Not long after our third baby, Jeffrey, was diagnosed with spinal muscular atrophy (SMA), my mother received a note from her cousin, who mentioned her two granddaughters’ “muscle disease.” Having believed for years that the girls had spina bifida, we learned quickly, though not totally shockingly, that the sisters had a milder form of SMA. They would reach adulthood before the younger sister passed on.
I was assigned to teach at Brockman School, a self-contained setting for students with orthopedic and multi-handicapping conditions. For the first few years, my kindergarten class consisted mostly of students with cerebral palsy and spina bifida, with various other conditions in the mix. Cognitive levels, language skills, and fine and gross motor abilities were all over the place. While a few students walked independently or with crutches or walkers, wheelchairs were typically in greater supply. My charges were delightful.
Eventual inclusion of Brockman’s students into regular schools shifted my duties to primarily skilled nursing my final year. My irreplaceable teaching assistant and I somehow survived what I would discover later was an instrumental learning opportunity.
After Jeffrey’s diagnosis, I mailed out letters to anyone for whom I had an address. I explained SMA, asked for information about alternative treatments and possible contacts, and requested prayers.
Few had much of anything to offer, but the response was still uplifting.
One day, a former Brockman student called. LaMondre hadn’t been in my class, but he was one of my favorite students in the school. He had learned about Jeffrey from my former teaching assistant. As my squeals at hearing from him eased down to a more human level, he said quietly, “You know I have SMA.”
I did not.
To my knowledge, no other student during my Brockman years was diagnosed with SMA. How thankful I was to be boosted by a very special one who had.
It doesn’t take long in a small rural community for word to spread. At one point, the local newspaper did a story about Jeffrey. Back in 1997, when folks actually subscribed to the newspaper, I received a phone call from a man named Johnny Noblett. Since we hadn’t lived here very long, it wasn’t surprising that I didn’t know him.
What was surprising was hearing he had SMA.
Johnny offered help with whatever we might need in the future. His challenges with a substantially milder form of SMA were quite different from Jeffrey’s, but knowing there was a “local” someone versed in SMA provided me with another indescribable boost.
After arriving home from an eventful (and final) experimental therapeutic electrical stimulation session, I opened the car door to unbuckle Jeffrey and saw that he was turning blue! I rushed him inside, suctioning him until he pinked back up and praying we weren’t nearing The End.
Moments later, in the heart-pounding commotion, an unfamiliar home health nurse showed up. She introduced herself as Susan Noblett and explained that she was substituting for Jeffrey’s regular nurse that day. She also mentioned that she’d worked with hospice before.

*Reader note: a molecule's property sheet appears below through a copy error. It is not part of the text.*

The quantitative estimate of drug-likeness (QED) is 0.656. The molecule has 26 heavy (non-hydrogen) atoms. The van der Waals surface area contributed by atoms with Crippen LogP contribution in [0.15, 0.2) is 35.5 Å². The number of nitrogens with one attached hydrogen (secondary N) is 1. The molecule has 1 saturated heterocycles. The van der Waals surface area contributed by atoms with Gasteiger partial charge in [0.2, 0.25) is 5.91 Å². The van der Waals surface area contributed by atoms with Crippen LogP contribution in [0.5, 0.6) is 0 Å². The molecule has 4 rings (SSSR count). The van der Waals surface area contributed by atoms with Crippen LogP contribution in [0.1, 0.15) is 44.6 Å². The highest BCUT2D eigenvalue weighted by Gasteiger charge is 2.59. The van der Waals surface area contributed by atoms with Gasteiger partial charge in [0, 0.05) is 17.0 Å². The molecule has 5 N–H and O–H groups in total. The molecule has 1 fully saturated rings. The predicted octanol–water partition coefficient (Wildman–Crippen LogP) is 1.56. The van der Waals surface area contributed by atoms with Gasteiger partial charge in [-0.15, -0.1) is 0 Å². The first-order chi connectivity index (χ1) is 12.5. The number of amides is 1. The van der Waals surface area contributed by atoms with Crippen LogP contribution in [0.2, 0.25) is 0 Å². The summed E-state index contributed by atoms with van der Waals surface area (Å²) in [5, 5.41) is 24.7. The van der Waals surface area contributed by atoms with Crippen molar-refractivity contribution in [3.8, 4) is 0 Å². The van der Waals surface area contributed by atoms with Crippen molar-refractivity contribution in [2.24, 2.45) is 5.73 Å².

Minutes later, I learned her husband was Johnny … the local man with SMA.
Someone with expertise in both hospice and SMA had shown up at precisely the time I needed her?
After Jeffrey’s death, my husband, Randy, and I opened a bakery and sandwich shop. We placed a Chunk Your Change for Charity jar on the counter featuring various recipients (mostly SMA-related) and printed handouts about The Three Bears Bakery and SMA.
One day, a customer walked in, read the handout, and exclaimed, “I know someone in Georgia who has twins with SMA!” I knew right off who it was. Dana had emailed about her only two babies, both diagnosed with type 1, as I was still adjusting to the devastation of the SMA diagnosis.
I apparently needed that reminder to appreciate that our assignment was what it was and not something else.
In the summer of 2019, I received a jury duty summons. While waiting for the courthouse doors to open, I noticed a plaque — right where I stood — listing the county commissioners in office when the current courthouse opened. One of the commissioners was Johnny Noblett.
Once selected for duty for an easement case, we potential jurors were questioned for possible conflicts of interest regarding any personal easement issues. I explained that family members associated with an old cemetery on our little mountain had no access until we prepared a road in anticipation of having to bury our baby on top. As if we had an option, we gladly offered road access to them.
Boosted by Johnny’s “presence,” I managed to squeeze in a mention of SMA.
Because you never know who might have needed to hear it.
Note: SMA News Today is strictly a news and information website about the disease. It does not provide medical advice, diagnosis, or treatment. This content is not intended to be a substitute for professional medical advice, diagnosis, or treatment. Always seek the advice of your physician or other qualified health provider with any questions you may have regarding a medical condition. Never disregard professional medical advice or delay in seeking it because of something you have read on this website. The opinions expressed in this column are not those of SMA News Today, or its parent company, BioNews, and are intended to spark discussion about issues pertaining to spinal muscular atrophy.
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